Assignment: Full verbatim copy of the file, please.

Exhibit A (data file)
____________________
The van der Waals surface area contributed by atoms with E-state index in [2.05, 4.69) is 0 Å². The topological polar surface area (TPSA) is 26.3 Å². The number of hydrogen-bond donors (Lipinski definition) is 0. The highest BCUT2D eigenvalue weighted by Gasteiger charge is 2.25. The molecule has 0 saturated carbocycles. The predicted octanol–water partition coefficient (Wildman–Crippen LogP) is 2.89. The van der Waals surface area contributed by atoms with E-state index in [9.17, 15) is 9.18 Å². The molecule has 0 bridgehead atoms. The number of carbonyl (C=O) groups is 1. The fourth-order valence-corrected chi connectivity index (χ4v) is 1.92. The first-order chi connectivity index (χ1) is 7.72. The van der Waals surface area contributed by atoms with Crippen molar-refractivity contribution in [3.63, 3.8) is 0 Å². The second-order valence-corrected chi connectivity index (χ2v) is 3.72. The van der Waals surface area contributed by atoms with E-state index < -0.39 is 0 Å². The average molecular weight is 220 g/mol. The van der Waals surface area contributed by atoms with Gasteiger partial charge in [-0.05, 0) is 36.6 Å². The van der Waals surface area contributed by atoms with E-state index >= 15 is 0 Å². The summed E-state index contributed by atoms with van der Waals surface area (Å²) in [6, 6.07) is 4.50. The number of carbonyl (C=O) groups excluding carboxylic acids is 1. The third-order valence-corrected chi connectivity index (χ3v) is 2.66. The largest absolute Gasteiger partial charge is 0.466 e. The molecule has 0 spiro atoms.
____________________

The van der Waals surface area contributed by atoms with E-state index in [2.05, 4.69) is 0 Å². The topological polar surface area (TPSA) is 26.3 Å². The number of hydrogen-bond donors (Lipinski definition) is 0. The highest BCUT2D eigenvalue weighted by Gasteiger charge is 2.25. The molecule has 0 saturated carbocycles. The predicted octanol–water partition coefficient (Wildman–Crippen LogP) is 2.89. The van der Waals surface area contributed by atoms with E-state index in [9.17, 15) is 9.18 Å². The molecule has 0 bridgehead atoms. The number of carbonyl (C=O) groups is 1. The fourth-order valence-corrected chi connectivity index (χ4v) is 1.92. The first-order chi connectivity index (χ1) is 7.72. The van der Waals surface area contributed by atoms with Crippen molar-refractivity contribution in [3.63, 3.8) is 0 Å². The second-order valence-corrected chi connectivity index (χ2v) is 3.72. The van der Waals surface area contributed by atoms with E-state index < -0.39 is 0 Å². The average molecular weight is 220 g/mol. The van der Waals surface area contributed by atoms with Gasteiger partial charge in [-0.05, 0) is 36.6 Å². The van der Waals surface area contributed by atoms with E-state index >= 15 is 0 Å². The summed E-state index contributed by atoms with van der Waals surface area (Å²) in [6, 6.07) is 4.50. The number of carbonyl (C=O) groups excluding carboxylic acids is 1. The third-order valence-corrected chi connectivity index (χ3v) is 2.66. The largest absolute Gasteiger partial charge is 0.466 e. The molecule has 0 spiro atoms.